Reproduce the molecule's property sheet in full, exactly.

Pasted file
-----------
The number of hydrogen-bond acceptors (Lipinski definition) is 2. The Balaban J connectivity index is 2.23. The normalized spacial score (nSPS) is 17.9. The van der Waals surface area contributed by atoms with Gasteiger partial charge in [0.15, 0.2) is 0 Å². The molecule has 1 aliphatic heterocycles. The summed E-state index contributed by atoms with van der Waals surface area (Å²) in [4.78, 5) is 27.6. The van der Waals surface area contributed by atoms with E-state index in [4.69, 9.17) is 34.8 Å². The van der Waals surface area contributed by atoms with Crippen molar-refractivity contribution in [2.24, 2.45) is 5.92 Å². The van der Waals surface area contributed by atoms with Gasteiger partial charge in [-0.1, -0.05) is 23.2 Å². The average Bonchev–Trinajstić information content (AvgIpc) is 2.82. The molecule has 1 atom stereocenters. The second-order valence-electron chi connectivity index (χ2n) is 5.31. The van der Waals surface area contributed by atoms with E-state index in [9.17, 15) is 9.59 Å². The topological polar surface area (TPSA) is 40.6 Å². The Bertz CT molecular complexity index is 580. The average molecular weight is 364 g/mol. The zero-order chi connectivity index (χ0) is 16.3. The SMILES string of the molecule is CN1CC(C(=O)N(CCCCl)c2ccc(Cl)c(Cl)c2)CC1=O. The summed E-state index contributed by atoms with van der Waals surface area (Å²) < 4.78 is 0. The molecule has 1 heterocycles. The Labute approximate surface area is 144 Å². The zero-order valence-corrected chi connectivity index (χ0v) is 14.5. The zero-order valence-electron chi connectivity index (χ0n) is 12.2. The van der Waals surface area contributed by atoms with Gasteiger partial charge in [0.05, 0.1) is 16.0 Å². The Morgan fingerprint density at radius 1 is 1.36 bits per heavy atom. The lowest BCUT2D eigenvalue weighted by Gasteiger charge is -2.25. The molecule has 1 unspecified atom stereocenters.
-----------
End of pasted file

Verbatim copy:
The number of hydrogen-bond acceptors (Lipinski definition) is 2. The Balaban J connectivity index is 2.23. The normalized spacial score (nSPS) is 17.9. The van der Waals surface area contributed by atoms with Gasteiger partial charge in [0.15, 0.2) is 0 Å². The molecule has 1 aliphatic heterocycles. The summed E-state index contributed by atoms with van der Waals surface area (Å²) in [4.78, 5) is 27.6. The van der Waals surface area contributed by atoms with E-state index in [4.69, 9.17) is 34.8 Å². The van der Waals surface area contributed by atoms with Crippen molar-refractivity contribution in [2.24, 2.45) is 5.92 Å². The van der Waals surface area contributed by atoms with Gasteiger partial charge in [-0.1, -0.05) is 23.2 Å². The average Bonchev–Trinajstić information content (AvgIpc) is 2.82. The molecule has 1 atom stereocenters. The second-order valence-electron chi connectivity index (χ2n) is 5.31. The van der Waals surface area contributed by atoms with E-state index in [9.17, 15) is 9.59 Å². The topological polar surface area (TPSA) is 40.6 Å². The Bertz CT molecular complexity index is 580. The average molecular weight is 364 g/mol. The zero-order chi connectivity index (χ0) is 16.3. The SMILES string of the molecule is CN1CC(C(=O)N(CCCCl)c2ccc(Cl)c(Cl)c2)CC1=O. The summed E-state index contributed by atoms with van der Waals surface area (Å²) < 4.78 is 0. The molecule has 1 heterocycles. The Labute approximate surface area is 144 Å². The zero-order valence-corrected chi connectivity index (χ0v) is 14.5. The zero-order valence-electron chi connectivity index (χ0n) is 12.2. The van der Waals surface area contributed by atoms with Gasteiger partial charge in [0.05, 0.1) is 16.0 Å². The Morgan fingerprint density at radius 1 is 1.36 bits per heavy atom. The lowest BCUT2D eigenvalue weighted by Gasteiger charge is -2.25. The molecule has 1 unspecified atom stereocenters.